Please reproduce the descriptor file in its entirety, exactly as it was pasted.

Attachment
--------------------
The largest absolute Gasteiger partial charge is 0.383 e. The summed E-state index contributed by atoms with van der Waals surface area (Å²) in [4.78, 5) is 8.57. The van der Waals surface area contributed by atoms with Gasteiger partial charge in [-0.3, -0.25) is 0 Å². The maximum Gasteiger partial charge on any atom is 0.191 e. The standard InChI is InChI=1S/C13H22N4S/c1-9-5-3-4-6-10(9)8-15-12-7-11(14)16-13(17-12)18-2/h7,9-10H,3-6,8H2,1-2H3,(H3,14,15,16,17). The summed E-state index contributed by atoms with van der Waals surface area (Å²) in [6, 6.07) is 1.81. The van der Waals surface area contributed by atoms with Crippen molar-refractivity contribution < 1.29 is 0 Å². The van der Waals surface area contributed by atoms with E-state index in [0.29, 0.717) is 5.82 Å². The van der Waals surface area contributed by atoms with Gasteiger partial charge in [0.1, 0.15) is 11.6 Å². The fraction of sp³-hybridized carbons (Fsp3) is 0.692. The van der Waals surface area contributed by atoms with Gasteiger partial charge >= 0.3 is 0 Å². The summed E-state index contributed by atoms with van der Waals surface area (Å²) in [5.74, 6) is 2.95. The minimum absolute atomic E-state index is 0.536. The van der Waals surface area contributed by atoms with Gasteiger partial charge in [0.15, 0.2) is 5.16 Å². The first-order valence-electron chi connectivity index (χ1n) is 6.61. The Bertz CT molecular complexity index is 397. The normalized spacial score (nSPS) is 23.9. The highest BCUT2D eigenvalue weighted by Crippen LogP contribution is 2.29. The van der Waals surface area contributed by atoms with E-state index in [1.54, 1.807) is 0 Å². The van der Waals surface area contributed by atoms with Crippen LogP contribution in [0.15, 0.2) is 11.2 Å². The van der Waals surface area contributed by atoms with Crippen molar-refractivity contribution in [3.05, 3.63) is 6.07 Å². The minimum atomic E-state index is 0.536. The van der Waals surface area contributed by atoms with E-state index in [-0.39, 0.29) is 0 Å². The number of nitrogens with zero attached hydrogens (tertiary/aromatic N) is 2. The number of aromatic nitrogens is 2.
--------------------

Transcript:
The largest absolute Gasteiger partial charge is 0.383 e. The summed E-state index contributed by atoms with van der Waals surface area (Å²) in [4.78, 5) is 8.57. The van der Waals surface area contributed by atoms with Gasteiger partial charge in [-0.3, -0.25) is 0 Å². The maximum Gasteiger partial charge on any atom is 0.191 e. The standard InChI is InChI=1S/C13H22N4S/c1-9-5-3-4-6-10(9)8-15-12-7-11(14)16-13(17-12)18-2/h7,9-10H,3-6,8H2,1-2H3,(H3,14,15,16,17). The summed E-state index contributed by atoms with van der Waals surface area (Å²) in [6, 6.07) is 1.81. The van der Waals surface area contributed by atoms with Crippen molar-refractivity contribution < 1.29 is 0 Å². The van der Waals surface area contributed by atoms with E-state index in [0.29, 0.717) is 5.82 Å². The van der Waals surface area contributed by atoms with Gasteiger partial charge in [0.1, 0.15) is 11.6 Å². The fraction of sp³-hybridized carbons (Fsp3) is 0.692. The van der Waals surface area contributed by atoms with Gasteiger partial charge >= 0.3 is 0 Å². The summed E-state index contributed by atoms with van der Waals surface area (Å²) in [5.74, 6) is 2.95. The minimum absolute atomic E-state index is 0.536. The van der Waals surface area contributed by atoms with Gasteiger partial charge in [0.15, 0.2) is 5.16 Å². The first-order valence-electron chi connectivity index (χ1n) is 6.61. The Bertz CT molecular complexity index is 397. The normalized spacial score (nSPS) is 23.9. The highest BCUT2D eigenvalue weighted by Crippen LogP contribution is 2.29. The van der Waals surface area contributed by atoms with E-state index in [1.54, 1.807) is 0 Å². The van der Waals surface area contributed by atoms with Crippen LogP contribution in [0.15, 0.2) is 11.2 Å². The van der Waals surface area contributed by atoms with Crippen molar-refractivity contribution in [3.05, 3.63) is 6.07 Å². The minimum atomic E-state index is 0.536. The van der Waals surface area contributed by atoms with E-state index in [-0.39, 0.29) is 0 Å². The number of nitrogens with zero attached hydrogens (tertiary/aromatic N) is 2. The number of aromatic nitrogens is 2.